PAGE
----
Barley can help lower 'bad' cholesterol: Canadian study
A new Canadian study reports that barley reduces two types of 'bad' cholesterol – LDL and non-HDL – by 7 per cent. (id-art / Istock.com)
Published Saturday, June 11, 2016 11:35AM EDT
Canadian researchers have highlighted barley's positive impact on the cholesterol that is bad for us. They found that this fiber-rich cereal brings about a 7 per cent reduction in two types of bad cholesterol -- LDL and non-HDL -- that are associated with cardiovascular risk.
According to a recent study published in the European Journal of Clinical Nutrition, barley acts in a similar way to oats in that it reduces the risk of cardiovascular disease linked to two types of bad cholesterol: low-density lipoprotein (LDL) and non-high density lipoprotein (non-HDL).
The study, which covered seven countries, suggests that the cholesterol-lowering effect of this fiber-rich cereal could be of particular benefit to type 2 diabetes sufferers who have high levels of cholesterol -- particularly non-HDL -- but also healthy people.
Barley has twice as much protein and half the calories of oats, which could be an important consideration for people who have weight or dietary concerns.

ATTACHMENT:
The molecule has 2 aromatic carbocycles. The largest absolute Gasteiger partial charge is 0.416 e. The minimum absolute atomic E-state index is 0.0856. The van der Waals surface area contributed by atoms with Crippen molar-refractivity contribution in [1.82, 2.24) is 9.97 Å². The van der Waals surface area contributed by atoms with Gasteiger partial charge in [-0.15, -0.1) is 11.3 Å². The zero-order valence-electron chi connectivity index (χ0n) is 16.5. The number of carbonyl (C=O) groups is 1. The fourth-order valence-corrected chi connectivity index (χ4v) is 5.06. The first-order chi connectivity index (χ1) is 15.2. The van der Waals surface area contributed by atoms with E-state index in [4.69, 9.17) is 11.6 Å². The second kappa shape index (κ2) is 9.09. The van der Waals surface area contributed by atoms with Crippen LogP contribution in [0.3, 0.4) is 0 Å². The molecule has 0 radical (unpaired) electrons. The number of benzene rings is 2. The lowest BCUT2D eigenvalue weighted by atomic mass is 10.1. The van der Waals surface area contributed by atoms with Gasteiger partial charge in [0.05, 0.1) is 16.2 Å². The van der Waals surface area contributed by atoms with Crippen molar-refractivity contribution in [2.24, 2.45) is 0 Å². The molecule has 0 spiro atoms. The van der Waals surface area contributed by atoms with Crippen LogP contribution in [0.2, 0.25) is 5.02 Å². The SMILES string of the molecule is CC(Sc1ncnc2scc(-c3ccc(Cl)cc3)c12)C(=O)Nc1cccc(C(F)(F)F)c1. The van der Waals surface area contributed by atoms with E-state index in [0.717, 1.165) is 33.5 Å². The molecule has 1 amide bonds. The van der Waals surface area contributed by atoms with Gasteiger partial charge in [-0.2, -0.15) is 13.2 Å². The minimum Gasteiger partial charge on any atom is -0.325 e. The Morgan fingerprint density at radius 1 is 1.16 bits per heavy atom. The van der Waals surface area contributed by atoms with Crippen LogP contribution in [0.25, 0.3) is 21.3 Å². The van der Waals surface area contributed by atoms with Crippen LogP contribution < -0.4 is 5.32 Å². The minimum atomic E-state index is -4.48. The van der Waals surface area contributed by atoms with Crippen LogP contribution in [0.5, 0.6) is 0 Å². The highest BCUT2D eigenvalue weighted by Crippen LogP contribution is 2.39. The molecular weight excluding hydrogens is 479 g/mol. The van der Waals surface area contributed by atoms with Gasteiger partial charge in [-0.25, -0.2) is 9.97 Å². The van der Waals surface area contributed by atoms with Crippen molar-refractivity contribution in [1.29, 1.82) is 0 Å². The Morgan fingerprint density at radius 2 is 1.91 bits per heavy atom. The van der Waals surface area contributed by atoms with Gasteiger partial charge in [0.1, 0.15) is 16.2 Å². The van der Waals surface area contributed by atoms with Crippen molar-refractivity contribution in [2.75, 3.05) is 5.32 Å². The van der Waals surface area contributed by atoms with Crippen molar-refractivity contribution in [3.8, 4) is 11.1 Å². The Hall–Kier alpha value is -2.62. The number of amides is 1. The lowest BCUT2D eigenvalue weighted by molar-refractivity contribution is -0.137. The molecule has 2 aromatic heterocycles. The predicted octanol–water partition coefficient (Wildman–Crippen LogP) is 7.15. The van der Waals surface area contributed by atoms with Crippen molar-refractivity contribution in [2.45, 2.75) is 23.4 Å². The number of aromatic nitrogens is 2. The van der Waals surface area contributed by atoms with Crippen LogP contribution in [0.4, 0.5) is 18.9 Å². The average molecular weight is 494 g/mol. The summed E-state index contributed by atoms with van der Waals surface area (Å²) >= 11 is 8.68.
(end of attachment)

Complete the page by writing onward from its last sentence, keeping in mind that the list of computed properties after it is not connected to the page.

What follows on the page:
Both of these cereals have high levels of beta-glucan, a viscous soluble fiber. Just 3g of this fiber per day (equivalent to 30-40g of oats or barley) has a lowering effect on total cholesterol and LDL.
The 14 clinical trials carried out in seven different countries showed that patients' levels of bad cholesterol were lowered by 7 per cent.
Over the past ten years, barley consumption has dropped by 35% worldwide. Canada is one of the world's top five barley producers with almost 10 megatonnes per year -- but human consumption only accounts for 2 per cent of production. Barley is part of the Canadian strategy for reducing cardiovascular risk.
Oats and barley, which are also packed with vitamins and minerals, are available in various forms: bran, flour, whole or crushed grains, and flakes. They can be worked into any meal of the day. Recommended fiber consumption is an average is of 30g per day.
Eating fiber-rich bread is another option. To meet the recommended daily requirements, only 10% of the wheat flour in bread needs to be replaced by barley bran.